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We need to “recruit” a generation of Muslims by offering alternatives to education that glorify suicide bombing by glorifying freedom fighters with the basics of true freedom.



Reason for optimism at the U.N.

A recent editorial on U.N. corruption contains a couple of inaccuracies that merits correction (“Banning U.N. corruption,” Monday).

First, the editorial was right to note that Secretary-General Ban Ki-moon has taken a personal interest in reforming the United Nations, particularly in regards to malfeasance on the part of staff members and officials serving in the organization. The case of Sanjaya Bahel is a testament to Mr. Ban’s convictions.

However, it should be noted that the announcement of replacements in the top posts at the United Nations came at the urging of a number of countries, especially from the United States, and it had more to do with clearing the board to make way for political appointments. The rationale behind the hiring and firing of the top staff was not simply to end widespread corruption, as the editorial wrongly implies.

Anyone who closely followed the United Nations during the first weeks of Mr. Ban’s entrance into the organization knows that when Mr. Ban chose his officials for these top posts, he was being pressured by the United Nations’ most powerful players, such as the United States, Japan the United Kingdom and France, to fill these posts with nationals from their countries. Merit, gender or regional representation was not a major factor in these appointments, nor was it part of an effort to weed out corruption.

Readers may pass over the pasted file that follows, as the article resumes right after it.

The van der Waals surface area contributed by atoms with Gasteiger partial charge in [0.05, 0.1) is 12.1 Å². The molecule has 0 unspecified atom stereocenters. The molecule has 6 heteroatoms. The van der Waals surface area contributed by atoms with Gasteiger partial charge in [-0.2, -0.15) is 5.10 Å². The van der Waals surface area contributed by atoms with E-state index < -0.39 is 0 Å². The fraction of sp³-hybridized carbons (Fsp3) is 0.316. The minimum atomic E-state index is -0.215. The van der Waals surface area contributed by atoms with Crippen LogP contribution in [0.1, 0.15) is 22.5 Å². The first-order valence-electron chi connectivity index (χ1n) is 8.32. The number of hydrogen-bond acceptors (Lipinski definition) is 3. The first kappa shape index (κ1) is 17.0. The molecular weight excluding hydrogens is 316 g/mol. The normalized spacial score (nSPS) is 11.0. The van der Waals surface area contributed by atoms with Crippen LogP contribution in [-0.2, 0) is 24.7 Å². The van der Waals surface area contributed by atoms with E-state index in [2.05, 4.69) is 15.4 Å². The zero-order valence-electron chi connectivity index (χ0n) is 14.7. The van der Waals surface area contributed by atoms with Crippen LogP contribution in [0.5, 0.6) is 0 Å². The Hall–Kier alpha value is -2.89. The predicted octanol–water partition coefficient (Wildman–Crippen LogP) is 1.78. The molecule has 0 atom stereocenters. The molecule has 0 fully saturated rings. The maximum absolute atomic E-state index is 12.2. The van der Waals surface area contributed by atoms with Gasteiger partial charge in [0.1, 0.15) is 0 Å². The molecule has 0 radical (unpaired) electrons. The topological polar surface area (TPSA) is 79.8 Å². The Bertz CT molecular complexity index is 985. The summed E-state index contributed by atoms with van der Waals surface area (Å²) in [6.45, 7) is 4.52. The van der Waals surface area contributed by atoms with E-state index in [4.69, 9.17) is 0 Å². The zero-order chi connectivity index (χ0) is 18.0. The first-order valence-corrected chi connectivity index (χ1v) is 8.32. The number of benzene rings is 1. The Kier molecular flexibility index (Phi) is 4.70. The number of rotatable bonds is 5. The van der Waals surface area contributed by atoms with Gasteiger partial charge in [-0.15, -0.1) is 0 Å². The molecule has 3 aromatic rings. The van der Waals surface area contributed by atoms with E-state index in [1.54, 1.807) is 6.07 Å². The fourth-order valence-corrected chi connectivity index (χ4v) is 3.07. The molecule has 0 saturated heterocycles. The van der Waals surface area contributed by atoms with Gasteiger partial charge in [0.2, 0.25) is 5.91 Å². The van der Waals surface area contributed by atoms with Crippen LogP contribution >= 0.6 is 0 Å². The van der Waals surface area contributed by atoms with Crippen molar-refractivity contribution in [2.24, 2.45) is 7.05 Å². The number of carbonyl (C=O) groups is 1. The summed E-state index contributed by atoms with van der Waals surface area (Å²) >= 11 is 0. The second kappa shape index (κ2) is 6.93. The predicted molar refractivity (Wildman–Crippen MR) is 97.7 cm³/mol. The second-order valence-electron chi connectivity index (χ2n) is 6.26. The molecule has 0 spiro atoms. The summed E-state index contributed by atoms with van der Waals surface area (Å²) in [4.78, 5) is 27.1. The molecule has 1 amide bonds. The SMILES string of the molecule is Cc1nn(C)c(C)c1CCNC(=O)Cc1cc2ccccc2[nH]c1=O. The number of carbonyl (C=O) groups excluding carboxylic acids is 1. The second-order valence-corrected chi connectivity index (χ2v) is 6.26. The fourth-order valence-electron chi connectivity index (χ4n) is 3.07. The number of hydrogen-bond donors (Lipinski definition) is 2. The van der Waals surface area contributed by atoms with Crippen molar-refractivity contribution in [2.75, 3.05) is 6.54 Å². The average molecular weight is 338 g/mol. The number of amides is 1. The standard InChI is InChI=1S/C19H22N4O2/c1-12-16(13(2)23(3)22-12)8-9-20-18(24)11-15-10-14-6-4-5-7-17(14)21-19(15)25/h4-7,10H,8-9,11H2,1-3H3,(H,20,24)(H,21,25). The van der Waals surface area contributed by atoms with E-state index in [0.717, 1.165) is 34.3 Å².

Second, while it is true that Mr. Ban’s effort to restructure the peacekeeping department started on a “rocky footing,” he was not “forced to shelve his plans,” as the editorial reports. After long and difficult consultations with member states in the first two months of his tenure, Mr. Ban managed to mobilize widespread support for his proposal from nations in both the developed and developing world.

Then, in March, the General Assembly passed a resolution — by consensus — giving overwhelming endorsement to his plan for the restructuring, and since then, the drive to reorganize peacekeeping operations is poised to become a reality. As such, the current picture does indeed encourage optimism.


New York

A distinction Pace doesn’t deserve

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